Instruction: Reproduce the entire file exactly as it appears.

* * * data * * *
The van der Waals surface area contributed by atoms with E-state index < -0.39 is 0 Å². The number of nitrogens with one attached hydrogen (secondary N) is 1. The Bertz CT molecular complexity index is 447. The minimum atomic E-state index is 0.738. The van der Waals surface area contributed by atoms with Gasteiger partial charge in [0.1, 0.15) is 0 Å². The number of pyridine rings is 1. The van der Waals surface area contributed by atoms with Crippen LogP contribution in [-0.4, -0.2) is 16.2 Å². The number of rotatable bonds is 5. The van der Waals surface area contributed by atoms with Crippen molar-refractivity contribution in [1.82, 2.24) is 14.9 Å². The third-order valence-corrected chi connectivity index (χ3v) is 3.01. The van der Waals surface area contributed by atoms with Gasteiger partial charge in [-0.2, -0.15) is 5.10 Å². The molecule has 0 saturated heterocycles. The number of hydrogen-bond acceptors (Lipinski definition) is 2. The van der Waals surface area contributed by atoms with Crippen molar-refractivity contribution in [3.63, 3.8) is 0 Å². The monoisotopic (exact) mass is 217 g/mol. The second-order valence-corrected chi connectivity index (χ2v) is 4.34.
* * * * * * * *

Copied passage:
The van der Waals surface area contributed by atoms with E-state index < -0.39 is 0 Å². The number of nitrogens with one attached hydrogen (secondary N) is 1. The Bertz CT molecular complexity index is 447. The minimum atomic E-state index is 0.738. The van der Waals surface area contributed by atoms with Gasteiger partial charge in [0.1, 0.15) is 0 Å². The number of pyridine rings is 1. The van der Waals surface area contributed by atoms with Crippen LogP contribution in [-0.4, -0.2) is 16.2 Å². The number of rotatable bonds is 5. The van der Waals surface area contributed by atoms with Crippen molar-refractivity contribution in [1.82, 2.24) is 14.9 Å². The third-order valence-corrected chi connectivity index (χ3v) is 3.01. The van der Waals surface area contributed by atoms with Gasteiger partial charge in [-0.2, -0.15) is 5.10 Å². The molecule has 0 saturated heterocycles. The number of hydrogen-bond acceptors (Lipinski definition) is 2. The van der Waals surface area contributed by atoms with Crippen molar-refractivity contribution in [3.63, 3.8) is 0 Å². The monoisotopic (exact) mass is 217 g/mol. The second-order valence-corrected chi connectivity index (χ2v) is 4.34.